Shot in black-and-white for the drive-in and grindhouse circuit, this surrealistic, low-budget, independently produced horror movie became a cult classic decades later through repeated late-night showings on television. Its director, Herk Harvey, an experienced and award-winning industrial filmmaker, came up with the basic concept for the story while driving past an abandoned lakeside pavilion in Utah — the one that figures prominently in the film — on a business trip. Imagining the danse macabre at the film’s close, he convinced co-worker John Clifford to write a screenplay based on it. The result was Carnival of Souls (1962), Harvey’s first and only completed narrative fiction feature. Although consigned to relative obscurity for many years, this movie is now recognized as a genre antecedent and a stylistic precursor for well-known, unconventional films like George A. Romero’s Night of the Living Dead (1968) and David Lynch’s Eraserhead (1977).
The only professional actor in the film, Candace Hilligloss, plays the film’s protagonist, Mary Henry. A young woman living in a Kansas town, Mary and two female friends apparently drown when the auto in which they’re riding crashes off a bridge into a river during a drag race. Several hours later, after a fruitless effort to drag the river for the car and its occupants, rescue workers and bystanders are amazed when they spot Mary climbing onto a sandbar near the bridge. She’s muddy and speechless, but clearly alive.
A week later, Mary leaves town abruptly for a job as a church organist in Utah. We learn that she’s just graduated from college with a music degree. Travelling alone in her car all day, she passes an abandoned pavilion structure located on the outskirts of her destination as evening falls. Suddenly she’s startled by the sudden apparition of a ghoulish man’s face in the passenger-side window. This same man then appears in the middle of the road, causing Mary to swerve onto the shoulder to avoid hitting him. When she looks again, there’s nobody there.
This Twilight Zone-like figure, played by Harvey and referred to in the credits only as “The Man,” continues to appear to Mary — with ominously increasing frequency — for the remainder of the film. The story becomes increasingly surreal despite Mary’s efforts to start a ‘normal’ life in Salt Lake City. Mary is a self-described “realist” whose rationality prevents her from realizing her true condition until it’s forced upon her. While she makes great efforts to escape “The Man,” she’s unable to resist the pull of the abandoned pavilion, which she visits three times to try to understand her attraction to it. While several critics and scholars have interpreted Mary’s story as a dream, its surrealistic nature suggests instead a “super-reality” made up of both fantasy and aspects of the so-called ‘real world.’ While Mary would like to exist in the latter, she no longer belongs in it. The reason why is revealed in the story’s ‘surprise’ ending (which won’t be a shock to seasoned horror fans).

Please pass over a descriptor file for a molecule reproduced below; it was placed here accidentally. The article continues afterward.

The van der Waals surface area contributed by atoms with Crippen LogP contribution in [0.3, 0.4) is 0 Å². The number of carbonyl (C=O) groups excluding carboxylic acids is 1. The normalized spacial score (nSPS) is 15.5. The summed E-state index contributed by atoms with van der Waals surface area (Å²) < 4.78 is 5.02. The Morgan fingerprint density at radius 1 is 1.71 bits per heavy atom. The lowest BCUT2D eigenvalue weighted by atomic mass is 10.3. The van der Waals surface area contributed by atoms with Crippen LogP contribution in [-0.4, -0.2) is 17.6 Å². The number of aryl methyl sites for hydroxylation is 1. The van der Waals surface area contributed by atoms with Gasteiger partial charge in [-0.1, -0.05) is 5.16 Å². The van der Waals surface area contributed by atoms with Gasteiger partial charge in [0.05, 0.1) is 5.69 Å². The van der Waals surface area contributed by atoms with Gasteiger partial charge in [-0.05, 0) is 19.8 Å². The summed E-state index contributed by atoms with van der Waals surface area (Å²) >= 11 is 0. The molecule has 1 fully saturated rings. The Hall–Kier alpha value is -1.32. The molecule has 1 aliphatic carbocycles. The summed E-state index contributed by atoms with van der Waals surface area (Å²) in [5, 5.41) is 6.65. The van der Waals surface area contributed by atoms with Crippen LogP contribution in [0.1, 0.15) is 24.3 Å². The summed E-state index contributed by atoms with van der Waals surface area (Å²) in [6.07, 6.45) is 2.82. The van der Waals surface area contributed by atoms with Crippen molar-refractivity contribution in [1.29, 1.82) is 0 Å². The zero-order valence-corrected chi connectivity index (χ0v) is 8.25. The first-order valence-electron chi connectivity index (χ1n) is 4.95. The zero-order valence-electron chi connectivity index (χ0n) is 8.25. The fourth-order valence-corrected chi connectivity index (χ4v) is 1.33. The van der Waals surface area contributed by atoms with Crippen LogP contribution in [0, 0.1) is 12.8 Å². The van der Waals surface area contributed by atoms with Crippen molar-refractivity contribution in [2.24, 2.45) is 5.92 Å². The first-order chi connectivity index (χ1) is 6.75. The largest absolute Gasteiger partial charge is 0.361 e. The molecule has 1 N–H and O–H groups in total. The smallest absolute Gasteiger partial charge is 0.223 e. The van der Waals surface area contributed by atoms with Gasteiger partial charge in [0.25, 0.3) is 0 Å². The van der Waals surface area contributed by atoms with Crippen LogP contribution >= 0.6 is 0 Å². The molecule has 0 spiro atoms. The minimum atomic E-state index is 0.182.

Besides the intermittent appearance of “The Man,” whose makeup, facial expressions, and body movements mark him as a ghoul, not unlike those of Romero’s classic first zombie picture, there are other surrealistic features of Mary’s experience. One of the most prominent is Mary’s unusual spells. In these two episodes, she cannot hear any sounds from the environment around her, while other people cannot see or hear her. Here the effect is proto-Lynchian: Mary is neither alive nor dead but in an in-between state of super-reality.
The film’s musical score supports the film’s surrealistic feel. While organ music might seem to be a ‘hokey’ or at least obviously ‘retro’ choice, it fits this film well. One reason is that Mary is an organist who plays her instrument in several sequences of the film. Thus, the film’s music is sometimes diegetic, but at other times is non-diegetic. In other words, it crosses the boundary between the sounds of the movie’s world and the world of the audience watching the film.
It’s easy to fault the acting in this film as well as its low-budget production values. Yet it also includes some well-done cinematography, including shots that were innovative at the time. For example, the sequences shot in Mary’s car during her trip from Kansas to Utah were captured with a handheld, battery-powered Arriflex camera, a type previously used only to shoot newsreel footage. Thus, Harvey was able to capture these sequences in a moving car instead of on a soundstage in a stationary vehicle mock-up. Out of necessity, the shot of “The Man” apparently approaching the car from the outside of its passenger-side window (as shown above) was created with mirrors that projected his image on the inside of the window.
This film is a must-see for serious fans of horror movies, as well as those who value the type of experimental filmmaking that independent filmmaking seems to foster under the right conditions. I gave it four out of five stars on Letterboxd.